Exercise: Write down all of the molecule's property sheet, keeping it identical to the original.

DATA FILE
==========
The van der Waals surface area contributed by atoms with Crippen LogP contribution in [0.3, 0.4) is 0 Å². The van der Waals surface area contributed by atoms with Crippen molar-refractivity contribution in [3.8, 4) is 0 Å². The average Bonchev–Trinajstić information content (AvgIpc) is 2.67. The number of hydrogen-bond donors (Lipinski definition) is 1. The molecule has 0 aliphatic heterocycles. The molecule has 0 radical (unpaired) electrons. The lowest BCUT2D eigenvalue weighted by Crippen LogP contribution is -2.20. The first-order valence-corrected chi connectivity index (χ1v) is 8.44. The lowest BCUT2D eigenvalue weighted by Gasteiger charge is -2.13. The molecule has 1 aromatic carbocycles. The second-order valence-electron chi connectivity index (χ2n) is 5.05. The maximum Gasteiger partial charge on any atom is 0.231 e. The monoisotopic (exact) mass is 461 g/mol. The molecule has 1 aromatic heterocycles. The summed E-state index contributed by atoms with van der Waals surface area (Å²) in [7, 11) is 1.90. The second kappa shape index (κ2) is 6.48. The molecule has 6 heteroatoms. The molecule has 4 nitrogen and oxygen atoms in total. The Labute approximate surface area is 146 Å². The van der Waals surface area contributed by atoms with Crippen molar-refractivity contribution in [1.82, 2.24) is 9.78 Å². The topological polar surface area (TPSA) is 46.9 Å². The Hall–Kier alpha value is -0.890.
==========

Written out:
The van der Waals surface area contributed by atoms with Crippen LogP contribution in [0.3, 0.4) is 0 Å². The van der Waals surface area contributed by atoms with Crippen molar-refractivity contribution in [3.8, 4) is 0 Å². The average Bonchev–Trinajstić information content (AvgIpc) is 2.67. The number of hydrogen-bond donors (Lipinski definition) is 1. The molecule has 0 aliphatic heterocycles. The molecule has 0 radical (unpaired) electrons. The lowest BCUT2D eigenvalue weighted by Crippen LogP contribution is -2.20. The first-order valence-corrected chi connectivity index (χ1v) is 8.44. The lowest BCUT2D eigenvalue weighted by Gasteiger charge is -2.13. The molecule has 1 aromatic carbocycles. The second-order valence-electron chi connectivity index (χ2n) is 5.05. The maximum Gasteiger partial charge on any atom is 0.231 e. The monoisotopic (exact) mass is 461 g/mol. The molecule has 1 aromatic heterocycles. The summed E-state index contributed by atoms with van der Waals surface area (Å²) in [7, 11) is 1.90. The second kappa shape index (κ2) is 6.48. The molecule has 6 heteroatoms. The molecule has 4 nitrogen and oxygen atoms in total. The Labute approximate surface area is 146 Å². The van der Waals surface area contributed by atoms with Crippen molar-refractivity contribution in [1.82, 2.24) is 9.78 Å². The topological polar surface area (TPSA) is 46.9 Å². The Hall–Kier alpha value is -0.890.